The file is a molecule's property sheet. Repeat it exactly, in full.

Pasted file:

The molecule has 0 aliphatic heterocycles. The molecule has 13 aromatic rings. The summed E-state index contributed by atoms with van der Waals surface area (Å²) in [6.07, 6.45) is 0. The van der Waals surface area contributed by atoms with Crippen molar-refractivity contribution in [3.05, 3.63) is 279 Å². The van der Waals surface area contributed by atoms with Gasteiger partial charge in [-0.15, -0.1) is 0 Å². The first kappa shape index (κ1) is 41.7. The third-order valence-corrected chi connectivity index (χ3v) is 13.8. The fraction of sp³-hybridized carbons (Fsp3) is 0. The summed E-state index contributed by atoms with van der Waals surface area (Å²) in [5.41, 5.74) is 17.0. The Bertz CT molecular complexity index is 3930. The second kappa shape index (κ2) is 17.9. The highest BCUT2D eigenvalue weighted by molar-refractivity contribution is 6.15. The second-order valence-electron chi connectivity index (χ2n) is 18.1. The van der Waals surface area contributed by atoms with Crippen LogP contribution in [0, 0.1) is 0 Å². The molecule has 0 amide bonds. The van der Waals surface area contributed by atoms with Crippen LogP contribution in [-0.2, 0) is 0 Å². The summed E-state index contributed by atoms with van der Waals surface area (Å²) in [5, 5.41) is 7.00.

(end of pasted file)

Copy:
The molecule has 0 aliphatic heterocycles. The molecule has 13 aromatic rings. The summed E-state index contributed by atoms with van der Waals surface area (Å²) in [6.07, 6.45) is 0. The van der Waals surface area contributed by atoms with Crippen molar-refractivity contribution in [3.05, 3.63) is 279 Å². The van der Waals surface area contributed by atoms with Gasteiger partial charge in [-0.15, -0.1) is 0 Å². The first kappa shape index (κ1) is 41.7. The third-order valence-corrected chi connectivity index (χ3v) is 13.8. The fraction of sp³-hybridized carbons (Fsp3) is 0. The summed E-state index contributed by atoms with van der Waals surface area (Å²) in [5.41, 5.74) is 17.0. The Bertz CT molecular complexity index is 3930. The second kappa shape index (κ2) is 17.9. The highest BCUT2D eigenvalue weighted by molar-refractivity contribution is 6.15. The second-order valence-electron chi connectivity index (χ2n) is 18.1. The van der Waals surface area contributed by atoms with Crippen LogP contribution in [0, 0.1) is 0 Å². The molecule has 0 amide bonds. The van der Waals surface area contributed by atoms with Crippen LogP contribution in [-0.2, 0) is 0 Å². The summed E-state index contributed by atoms with van der Waals surface area (Å²) in [5, 5.41) is 7.00.